Christians living in peace, and, in their private capacity, furthering the ends of civil government and good order, while they do not incorporate with the national society, and are submitting to certain disabilities and privations on this account, are, nevertheless, entitled to protection in their lives, property, and liberty, having contributed their proportion of the common taxations.[3]  They may live within the limits of the soil, and enjoy the protection of strangers within the gates, without being incorporated with the national society, or involved in the guilt that may attach to its constitution or administration. [Exod 12.49; Lev. 24.19-22; Num. 15.29-30.]


The Scripture doctrine of magistracy belongs to the Christian’s daily duty, and is necessary to furnish the mind with proper principles and ends, in the discharge of it.  It is intimately {8} connected with the Divine glory, the administration of Messiah, the good of Zion, and the happiness of man.  Some parts of it, too, have to faithful martyrs been grounds of suffering, and have been sealed with their blood.  In conclusion, it is not for any particular form, according to which civil government may be modelled, that we contend, but for the moral and Scriptural principles upon which it should be based. [2 Tim. 3.16-17; 1 Tim. 2.1-2; 1 Pet. 2.13; Acts 17.5-7.]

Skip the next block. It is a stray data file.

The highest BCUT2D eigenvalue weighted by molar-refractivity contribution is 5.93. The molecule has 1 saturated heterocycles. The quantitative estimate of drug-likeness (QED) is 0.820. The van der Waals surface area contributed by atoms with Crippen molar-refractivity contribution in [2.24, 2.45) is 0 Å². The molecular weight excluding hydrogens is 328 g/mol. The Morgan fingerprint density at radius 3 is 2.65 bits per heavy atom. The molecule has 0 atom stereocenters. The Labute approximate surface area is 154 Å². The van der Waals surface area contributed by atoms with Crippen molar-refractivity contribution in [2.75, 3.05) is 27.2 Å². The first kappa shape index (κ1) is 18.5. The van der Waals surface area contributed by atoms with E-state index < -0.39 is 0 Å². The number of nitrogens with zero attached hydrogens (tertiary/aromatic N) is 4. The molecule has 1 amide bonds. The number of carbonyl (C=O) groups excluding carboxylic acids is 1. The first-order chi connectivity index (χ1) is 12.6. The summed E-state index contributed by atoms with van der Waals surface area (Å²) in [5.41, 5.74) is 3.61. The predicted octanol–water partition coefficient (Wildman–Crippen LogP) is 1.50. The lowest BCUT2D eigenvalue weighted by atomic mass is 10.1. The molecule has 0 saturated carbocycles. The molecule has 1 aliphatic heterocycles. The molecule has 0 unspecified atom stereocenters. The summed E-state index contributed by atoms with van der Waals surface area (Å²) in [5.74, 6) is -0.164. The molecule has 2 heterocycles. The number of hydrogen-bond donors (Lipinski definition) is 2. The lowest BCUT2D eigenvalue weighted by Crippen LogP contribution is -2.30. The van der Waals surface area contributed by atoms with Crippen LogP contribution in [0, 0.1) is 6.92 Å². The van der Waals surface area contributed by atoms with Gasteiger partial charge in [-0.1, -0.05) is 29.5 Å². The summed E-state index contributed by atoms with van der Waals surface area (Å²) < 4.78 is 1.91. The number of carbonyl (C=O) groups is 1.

1. Here it is needful to take exception to what is said against enforcing religious uniformity “by civil pains and penalties,” as well as the limitations which are proposed in restriction of the executing of penal laws against “any class of professors of religion.”